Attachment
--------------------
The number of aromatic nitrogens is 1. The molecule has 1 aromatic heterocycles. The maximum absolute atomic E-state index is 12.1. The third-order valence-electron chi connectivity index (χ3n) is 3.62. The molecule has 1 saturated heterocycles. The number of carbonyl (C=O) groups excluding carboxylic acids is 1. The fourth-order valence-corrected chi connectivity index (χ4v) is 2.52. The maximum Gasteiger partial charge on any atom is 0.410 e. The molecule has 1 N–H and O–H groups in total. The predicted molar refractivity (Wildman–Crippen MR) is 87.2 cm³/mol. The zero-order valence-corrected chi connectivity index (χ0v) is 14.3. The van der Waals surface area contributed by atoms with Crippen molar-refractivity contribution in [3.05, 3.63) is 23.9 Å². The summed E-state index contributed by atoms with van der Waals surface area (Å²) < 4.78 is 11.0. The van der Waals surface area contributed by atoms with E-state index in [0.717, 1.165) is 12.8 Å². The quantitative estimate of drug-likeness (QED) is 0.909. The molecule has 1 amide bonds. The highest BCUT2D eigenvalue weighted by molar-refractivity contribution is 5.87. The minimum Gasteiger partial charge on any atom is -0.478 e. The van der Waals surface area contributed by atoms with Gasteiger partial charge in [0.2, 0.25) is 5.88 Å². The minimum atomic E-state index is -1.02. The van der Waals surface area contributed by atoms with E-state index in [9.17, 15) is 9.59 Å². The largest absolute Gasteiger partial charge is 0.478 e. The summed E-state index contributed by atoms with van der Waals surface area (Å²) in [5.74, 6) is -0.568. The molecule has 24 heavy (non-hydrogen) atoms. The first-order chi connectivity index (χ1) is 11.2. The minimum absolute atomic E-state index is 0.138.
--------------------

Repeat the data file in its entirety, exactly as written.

The number of aromatic nitrogens is 1. The molecule has 1 aromatic heterocycles. The maximum absolute atomic E-state index is 12.1. The third-order valence-electron chi connectivity index (χ3n) is 3.62. The molecule has 1 saturated heterocycles. The number of carbonyl (C=O) groups excluding carboxylic acids is 1. The fourth-order valence-corrected chi connectivity index (χ4v) is 2.52. The maximum Gasteiger partial charge on any atom is 0.410 e. The molecule has 1 N–H and O–H groups in total. The predicted molar refractivity (Wildman–Crippen MR) is 87.2 cm³/mol. The zero-order valence-corrected chi connectivity index (χ0v) is 14.3. The van der Waals surface area contributed by atoms with Crippen molar-refractivity contribution in [3.05, 3.63) is 23.9 Å². The summed E-state index contributed by atoms with van der Waals surface area (Å²) < 4.78 is 11.0. The van der Waals surface area contributed by atoms with E-state index in [0.717, 1.165) is 12.8 Å². The quantitative estimate of drug-likeness (QED) is 0.909. The molecule has 1 amide bonds. The highest BCUT2D eigenvalue weighted by molar-refractivity contribution is 5.87. The minimum Gasteiger partial charge on any atom is -0.478 e. The van der Waals surface area contributed by atoms with Gasteiger partial charge in [0.2, 0.25) is 5.88 Å². The minimum atomic E-state index is -1.02. The van der Waals surface area contributed by atoms with E-state index in [9.17, 15) is 9.59 Å². The largest absolute Gasteiger partial charge is 0.478 e. The summed E-state index contributed by atoms with van der Waals surface area (Å²) in [5.74, 6) is -0.568. The molecule has 24 heavy (non-hydrogen) atoms. The first-order chi connectivity index (χ1) is 11.2. The minimum absolute atomic E-state index is 0.138.